Chapter

Reason, Voluntariness, and Moral Responsibility

Thomas Pink

in Mental Actions

Published in print June 2009 | ISBN: 9780199225989
Published online February 2010 | e-ISBN: 9780191710339 | DOI: http://dx.doi.org/10.1093/acprof:oso/9780199225989.003.0005
Reason, Voluntariness, and Moral Responsibility

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This chapter argues that the standard ‘voluntariness-based model of action’, according to which actions are performed on the basis of some prior pro-attitude towards performing the action, should be rejected. It argues that the model leads to a view of action that does not adequately accommodate a notion of self-determination capable of capturing our intuitions about moral responsibility. We need instead to accept a ‘practical reason-based theory of action’ according to which intentional action is not any expression of prior motivation, but rather a special mode of exercising rationality in its own right. This practical mode of exercising rationality is found not in voluntary action alone, but also in non-voluntary intention-formation. This view allows for freedom of agency to characterize not just voluntary action based on a prior decision or intention to act, but also the decision or intention itself.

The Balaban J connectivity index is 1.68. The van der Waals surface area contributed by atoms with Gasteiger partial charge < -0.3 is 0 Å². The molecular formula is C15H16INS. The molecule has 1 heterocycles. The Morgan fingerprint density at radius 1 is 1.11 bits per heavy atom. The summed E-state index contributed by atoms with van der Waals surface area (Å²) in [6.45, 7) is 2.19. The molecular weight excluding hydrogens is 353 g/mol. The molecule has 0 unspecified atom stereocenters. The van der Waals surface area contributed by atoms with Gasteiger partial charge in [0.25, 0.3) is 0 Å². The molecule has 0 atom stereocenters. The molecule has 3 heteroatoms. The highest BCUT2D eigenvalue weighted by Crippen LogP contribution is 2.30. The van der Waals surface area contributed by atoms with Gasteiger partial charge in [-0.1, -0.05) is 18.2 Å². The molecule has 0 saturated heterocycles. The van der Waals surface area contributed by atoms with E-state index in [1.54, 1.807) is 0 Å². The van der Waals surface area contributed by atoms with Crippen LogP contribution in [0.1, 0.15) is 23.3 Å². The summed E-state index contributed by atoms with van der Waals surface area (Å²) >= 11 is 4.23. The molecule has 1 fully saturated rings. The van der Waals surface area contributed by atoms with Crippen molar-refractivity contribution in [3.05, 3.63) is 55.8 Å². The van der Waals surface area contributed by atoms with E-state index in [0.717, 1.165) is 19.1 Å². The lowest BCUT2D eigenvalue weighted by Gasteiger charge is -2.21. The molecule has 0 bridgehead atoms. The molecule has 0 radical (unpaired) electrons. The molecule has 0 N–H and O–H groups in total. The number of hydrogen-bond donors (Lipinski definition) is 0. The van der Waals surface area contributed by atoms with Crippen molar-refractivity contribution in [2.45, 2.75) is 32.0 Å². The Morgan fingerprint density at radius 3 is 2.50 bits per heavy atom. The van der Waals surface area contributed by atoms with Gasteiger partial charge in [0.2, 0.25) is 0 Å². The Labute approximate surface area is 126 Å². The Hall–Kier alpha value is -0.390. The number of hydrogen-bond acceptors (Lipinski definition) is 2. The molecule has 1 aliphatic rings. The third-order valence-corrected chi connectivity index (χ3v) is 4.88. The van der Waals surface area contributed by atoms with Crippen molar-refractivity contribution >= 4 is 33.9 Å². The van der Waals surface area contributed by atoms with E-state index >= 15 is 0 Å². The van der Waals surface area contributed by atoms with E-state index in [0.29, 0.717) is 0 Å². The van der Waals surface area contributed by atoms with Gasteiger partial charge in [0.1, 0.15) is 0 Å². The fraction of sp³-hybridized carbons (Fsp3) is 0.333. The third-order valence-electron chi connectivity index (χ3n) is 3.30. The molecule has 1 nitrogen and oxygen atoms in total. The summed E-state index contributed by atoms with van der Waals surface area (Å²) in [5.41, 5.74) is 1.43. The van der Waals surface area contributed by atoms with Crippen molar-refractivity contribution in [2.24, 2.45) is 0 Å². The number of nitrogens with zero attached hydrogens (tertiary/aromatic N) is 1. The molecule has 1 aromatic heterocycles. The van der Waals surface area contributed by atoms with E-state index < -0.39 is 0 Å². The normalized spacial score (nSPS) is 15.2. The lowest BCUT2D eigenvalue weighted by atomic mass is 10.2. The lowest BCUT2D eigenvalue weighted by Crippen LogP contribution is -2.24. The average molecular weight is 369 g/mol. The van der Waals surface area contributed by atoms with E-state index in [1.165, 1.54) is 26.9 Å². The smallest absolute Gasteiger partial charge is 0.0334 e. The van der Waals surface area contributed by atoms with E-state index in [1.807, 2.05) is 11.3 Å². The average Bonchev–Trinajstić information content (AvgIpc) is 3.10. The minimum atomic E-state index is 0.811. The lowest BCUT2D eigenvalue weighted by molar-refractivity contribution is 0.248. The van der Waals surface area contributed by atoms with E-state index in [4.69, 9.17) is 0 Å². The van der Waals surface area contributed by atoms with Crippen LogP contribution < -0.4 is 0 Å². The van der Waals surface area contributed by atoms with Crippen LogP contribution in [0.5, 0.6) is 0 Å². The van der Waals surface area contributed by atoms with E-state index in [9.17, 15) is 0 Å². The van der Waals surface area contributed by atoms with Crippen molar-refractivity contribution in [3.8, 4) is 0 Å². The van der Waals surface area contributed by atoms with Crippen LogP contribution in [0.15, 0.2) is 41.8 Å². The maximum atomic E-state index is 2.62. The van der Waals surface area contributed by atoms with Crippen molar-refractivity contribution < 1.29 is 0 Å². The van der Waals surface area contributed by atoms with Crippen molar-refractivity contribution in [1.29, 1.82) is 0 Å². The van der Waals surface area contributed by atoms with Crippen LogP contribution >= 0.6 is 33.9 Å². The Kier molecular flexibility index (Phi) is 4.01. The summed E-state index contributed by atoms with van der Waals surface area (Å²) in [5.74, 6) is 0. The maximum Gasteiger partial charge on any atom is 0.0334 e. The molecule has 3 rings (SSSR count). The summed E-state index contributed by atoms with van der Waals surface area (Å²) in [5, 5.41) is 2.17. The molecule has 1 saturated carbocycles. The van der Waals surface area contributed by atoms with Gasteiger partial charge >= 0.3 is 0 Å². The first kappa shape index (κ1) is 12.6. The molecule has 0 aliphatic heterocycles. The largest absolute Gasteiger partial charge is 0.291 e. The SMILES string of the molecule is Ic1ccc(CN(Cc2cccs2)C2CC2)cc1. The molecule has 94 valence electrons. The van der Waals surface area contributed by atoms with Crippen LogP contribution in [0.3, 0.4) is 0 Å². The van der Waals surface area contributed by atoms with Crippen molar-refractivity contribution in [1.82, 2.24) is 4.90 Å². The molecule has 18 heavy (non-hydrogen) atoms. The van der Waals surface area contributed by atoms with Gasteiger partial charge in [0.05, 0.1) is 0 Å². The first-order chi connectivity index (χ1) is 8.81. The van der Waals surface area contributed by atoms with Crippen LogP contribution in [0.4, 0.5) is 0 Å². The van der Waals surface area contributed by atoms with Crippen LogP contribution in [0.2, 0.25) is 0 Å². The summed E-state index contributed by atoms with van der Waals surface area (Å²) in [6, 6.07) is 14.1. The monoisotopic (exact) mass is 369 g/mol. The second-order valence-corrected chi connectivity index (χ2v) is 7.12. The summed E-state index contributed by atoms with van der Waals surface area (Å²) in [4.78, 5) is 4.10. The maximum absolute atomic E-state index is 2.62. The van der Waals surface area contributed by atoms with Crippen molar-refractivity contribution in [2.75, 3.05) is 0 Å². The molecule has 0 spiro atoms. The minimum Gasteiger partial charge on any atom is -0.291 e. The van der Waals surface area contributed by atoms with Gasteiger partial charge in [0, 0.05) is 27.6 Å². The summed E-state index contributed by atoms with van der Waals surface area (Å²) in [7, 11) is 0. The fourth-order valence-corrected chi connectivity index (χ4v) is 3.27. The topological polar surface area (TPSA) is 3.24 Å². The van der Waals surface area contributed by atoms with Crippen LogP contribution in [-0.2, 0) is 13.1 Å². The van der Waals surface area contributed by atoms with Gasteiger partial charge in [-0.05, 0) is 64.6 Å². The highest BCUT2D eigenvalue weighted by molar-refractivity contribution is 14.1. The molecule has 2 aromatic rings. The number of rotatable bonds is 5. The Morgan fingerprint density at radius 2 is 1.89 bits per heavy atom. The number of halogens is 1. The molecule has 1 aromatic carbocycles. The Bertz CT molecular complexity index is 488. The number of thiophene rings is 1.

Keywords: voluntariness; practical reason; moral responsibility; ethical rationalism; self-determination; motivation

Chapter.  13360 words.  Illustrated.

Subjects: Philosophy of Mind

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